Gordon & MacPhail’s director of prestige talks to Dave Broom about working in a family business, time, learning how to dig holes and drunken Portuguese fishermen.
‘I grew up in Inverness, where my father had a quantity surveying business, so my early relationship with the whisky business was coming through to Elgin in the holidays with mum when she could visit her family and I would play with my cousins.
‘When I was at uni in Aberdeen, I’d come home in the summer and work for dad, doing the maths or holding the daft end of the tape on sites. One summer, my Uncle Ian phoned and asked whether I’d like to do some holiday work. They’d just bought Benromach and they had to prepare and secure the site for the contractors.
‘There were only three of us on the site: me, my grandfather and a man called John Taylor, both of whom were 75. The rate they worked put me to shame. Among other things, John taught me how to dig a hole properly and put up fenceposts. They’re still standing today!
‘Our home was often the party house on a Saturday night. There would always be beer and whisky. When I was 17, my dad sat me down and said: “You've come to the age of drink. You’ve probably tasted it already, but be careful, especially with whisky. It’s a wonderful drink, but you have to respect it.” That stayed with me, and it wasn’t until my late 20s that I started to really try whisky and appreciate it.
Family business: Rankin had to ‘follow the whisky’ as part of his G&M apprenticeship
‘I was working in Edinburgh for seven years as a chartered surveyor when my uncles had a chat with me about whether I’d like to come into the business. The rules were simple. “If you don’t like us, there’s a door. If we don’t like you, there’s the same door.” The job wasn’t guaranteed.
‘Like my cousins, when I first started, I had to “follow the whisky”, learning how it was made at Benromach, doing a malting course, and then working in the bond to learn about maturation. I’ve done everything from making whisky to slicing hams and roasting coffee.
‘I had to have a full interview for my first position, which came up after my training. I was up against some internal and external candidates. I got the job, but my uncles said: “Be mindful of your colleagues who didn’t get it. You need to prove to them that you can do it, as well as prove it to us.”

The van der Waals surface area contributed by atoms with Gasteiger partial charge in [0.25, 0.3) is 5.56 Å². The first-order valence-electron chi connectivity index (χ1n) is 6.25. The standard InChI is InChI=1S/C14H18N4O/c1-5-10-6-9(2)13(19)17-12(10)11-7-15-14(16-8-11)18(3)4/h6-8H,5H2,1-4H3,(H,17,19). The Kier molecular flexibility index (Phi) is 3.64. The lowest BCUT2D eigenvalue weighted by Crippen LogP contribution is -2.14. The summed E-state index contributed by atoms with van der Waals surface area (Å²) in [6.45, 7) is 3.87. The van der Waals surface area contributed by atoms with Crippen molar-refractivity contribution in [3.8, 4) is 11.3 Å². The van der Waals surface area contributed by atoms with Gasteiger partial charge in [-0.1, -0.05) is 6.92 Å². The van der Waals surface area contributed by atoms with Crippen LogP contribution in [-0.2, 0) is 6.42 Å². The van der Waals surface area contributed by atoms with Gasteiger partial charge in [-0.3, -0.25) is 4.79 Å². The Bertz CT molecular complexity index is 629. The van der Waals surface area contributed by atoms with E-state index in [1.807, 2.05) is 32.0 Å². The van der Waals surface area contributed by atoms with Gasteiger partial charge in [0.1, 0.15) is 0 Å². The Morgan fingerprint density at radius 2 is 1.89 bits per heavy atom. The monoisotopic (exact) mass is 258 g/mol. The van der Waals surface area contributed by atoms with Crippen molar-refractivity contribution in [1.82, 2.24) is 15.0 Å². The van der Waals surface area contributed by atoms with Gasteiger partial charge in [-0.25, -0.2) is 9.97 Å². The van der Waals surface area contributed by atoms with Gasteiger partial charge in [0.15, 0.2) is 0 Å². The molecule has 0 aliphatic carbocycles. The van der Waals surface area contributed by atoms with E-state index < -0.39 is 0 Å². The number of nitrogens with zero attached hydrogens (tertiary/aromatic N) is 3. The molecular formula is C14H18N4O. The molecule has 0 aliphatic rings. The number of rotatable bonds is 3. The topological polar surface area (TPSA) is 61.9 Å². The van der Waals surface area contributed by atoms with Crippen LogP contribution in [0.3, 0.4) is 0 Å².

‘That first job was as a sales executive based out of Inverness, covering the north of Scotland. One of my accounts was the Culag hotel in Lochinver. The owner always used to say he didn’t have a market for Scotch, but then he began getting Portuguese and Spanish fishermen coming in.
‘They were supplying the Klondikers [Russian factory ships which used to anchor in the loch] and used to come in on pay day and ask for the finest whisky they could buy, so we started to sell him lots! You could walk in there at 10am and they’d be smashed.
History boys: G&M has a remarkable inventory, including a recently released Linkwood 1956
‘Our first distillery label was from 1896. Round here this was boom time. Everyone was opening distilleries, then came the Pattison crash and everyone went: “Holy mackerel!” and distilleries started closing.
‘The old system was distilleries, brokers and blenders. At that point you see blenders buying distilleries, and distillery owners doing their own blends. I wonder if it was at that point that we took a different tack and began to focus on single malts.
‘My great-grandfather took the helm in 1915. In the space of a month he went from being the senior manager to the sole owner. By that point he’d been in it for 20 years.
‘By the time my grandfather joined in 1933, he’d had 38 years of experience running G&M. He went on to retire in ’56. That’s 61 years in the business. Just think of the changes he’d seen: new distilleries being built in 1897/8, the crash, blends, Prohibition, the Depression and the revival.
‘I found a handwritten stock sheet from 1914 which listed 11 pints of Mortlach – my great-grandfather was a close friend of Alex Cowie – nine pints of Linkwood, so many pints of Glenlivet, and Glen Grant. The Major [Grant] became good friends and he’d encourage him to send the very best Sherry casks to him for filling.
‘I think it would have been great-grandfather who took the decision to lay down stock. We have whiskies from 1936 when he would have been in charge. We could have bottled that when it was young, but we held on to it.
Wood and whisky: G&M will soon have nine decades of spirit in its warehouses
‘Even today, people will often say: “Could you bottle another of these older casks?” … and we could, but one day you’d wake up and there would be nothing left. It is about patience.
‘I’m becoming less blasé about the depth of the range. You’re almost in denial about your own ageing process. We talk about things from the ’70s or ’80s or ’90s and I think that wasn’t that long ago, then you meet people at their 21st birthday and remember you were at their christening!
‘Because I’m in the archives, I’m beginning to understand the sense of history and appreciating time. The Glenlivet ’43 was distilled when Churchill and Eisenhower met, that Linkwood ’56 was made when this unknown singer called Elvis had a breakthrough hit, the ‘61s were from the same year that a man first went into space. You do pinch yourself and stop being blasé about the ages and dates, and start to appreciate how remarkable it is.
‘We’ve got eight decades represented in the warehouse and, as long as we don’t use all of the ‘40s by the 2020s, we’ll have nine decades. Nine decades. That’s quite amazing.
‘At the end of the day, you can’t keep everything forever, but you want the opportunity to exist for people to relive the experiences we are having today because they are so incredible – and we can with good husbandry and excellent custodianship.’